The six-year study published in the medical journal The Lancet reported on 780 people living in south London, 410 of whom were being treated for conditions including schizophrenia and bipolar disorder. Marta Di Forti from the Institute of Psychiatry, Psychology and Neuroscience at King’s College London says:
“Compared with those who had never tried cannabis, users of high potency skunk-like cannabis had a threefold increase in risk of psychosis.” — Marta Di Forti
By continuously breaking the laws of nature, it is rather difficult to become whole again. Most will never know what is true happiness or a natural state of well-being because it is outside their range of awareness and direct experience.
From a deeper perspective, no illness need remain forever in one’s mind-stream. Yet, this is one of the hardest illnesses to heal simply because it affects the mind so greatly. Those that don’t believe in karma and how the subconscious mind imprints everything we experience will never understand.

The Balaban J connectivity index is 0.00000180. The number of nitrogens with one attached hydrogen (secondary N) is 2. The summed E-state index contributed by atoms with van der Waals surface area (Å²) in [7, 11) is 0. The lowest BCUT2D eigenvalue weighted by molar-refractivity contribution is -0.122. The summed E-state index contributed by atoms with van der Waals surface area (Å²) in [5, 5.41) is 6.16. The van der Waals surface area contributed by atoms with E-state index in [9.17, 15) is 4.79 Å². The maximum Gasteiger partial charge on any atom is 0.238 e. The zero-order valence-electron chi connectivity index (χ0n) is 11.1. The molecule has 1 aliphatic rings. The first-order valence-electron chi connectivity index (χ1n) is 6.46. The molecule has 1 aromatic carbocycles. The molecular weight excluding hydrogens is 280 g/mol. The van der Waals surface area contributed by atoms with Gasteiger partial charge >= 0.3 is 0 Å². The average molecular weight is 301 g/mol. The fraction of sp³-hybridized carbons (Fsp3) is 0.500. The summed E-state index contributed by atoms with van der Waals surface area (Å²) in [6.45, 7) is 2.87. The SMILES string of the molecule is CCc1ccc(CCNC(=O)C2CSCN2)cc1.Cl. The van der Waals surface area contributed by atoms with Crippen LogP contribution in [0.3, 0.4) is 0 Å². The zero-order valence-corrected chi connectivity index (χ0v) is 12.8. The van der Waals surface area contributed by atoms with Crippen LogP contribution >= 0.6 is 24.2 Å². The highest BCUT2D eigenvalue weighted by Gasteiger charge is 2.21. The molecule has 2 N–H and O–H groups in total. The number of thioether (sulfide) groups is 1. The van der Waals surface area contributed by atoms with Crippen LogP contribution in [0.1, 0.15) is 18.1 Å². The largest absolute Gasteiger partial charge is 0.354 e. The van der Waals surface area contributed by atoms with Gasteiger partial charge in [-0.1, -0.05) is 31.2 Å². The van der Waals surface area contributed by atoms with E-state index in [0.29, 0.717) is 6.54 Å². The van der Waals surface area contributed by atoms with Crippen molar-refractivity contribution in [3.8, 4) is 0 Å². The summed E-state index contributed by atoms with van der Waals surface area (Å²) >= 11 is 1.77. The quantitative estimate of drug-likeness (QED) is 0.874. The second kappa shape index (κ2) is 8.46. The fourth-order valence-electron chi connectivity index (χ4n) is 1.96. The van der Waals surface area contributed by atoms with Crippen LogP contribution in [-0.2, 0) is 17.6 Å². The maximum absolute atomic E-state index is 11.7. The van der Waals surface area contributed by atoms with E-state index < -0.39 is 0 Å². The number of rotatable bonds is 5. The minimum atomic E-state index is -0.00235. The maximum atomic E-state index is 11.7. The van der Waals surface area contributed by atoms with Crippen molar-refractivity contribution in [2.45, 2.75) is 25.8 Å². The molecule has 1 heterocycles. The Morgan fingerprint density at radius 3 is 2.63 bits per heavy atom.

One thing that I have noticed is that when all the proper conditions come together then mental illness will occur as a matter of consequence. When more than one of these conditions are met: such as meditation, fasting, occult study, conspiracy theories, and bad diet coincide with marijuana-use then results such as bi-polar or schizophrenia have a greater chance of happening. We all can agree that a trip to the psych-ward or hospital is no fun.
Once marijuana is used, most love to experience the high or euphoric feeling it gives. This is what is grasped onto the most. Yet, most forget that there was also a sense of paranoia that came with the trip. And this is the key-point. This deep feeling of paranoia becomes imprinted on the subconscious mind. Later, this feeling of paranoia can be triggered many years later. Sadly, as one’s life spins out of control and the mind races and fear overwhelms the person…a sense of what the Buddhist scriptures describe as “unbounded joy” and what psychologists refer to as “manic-behavior” is produced.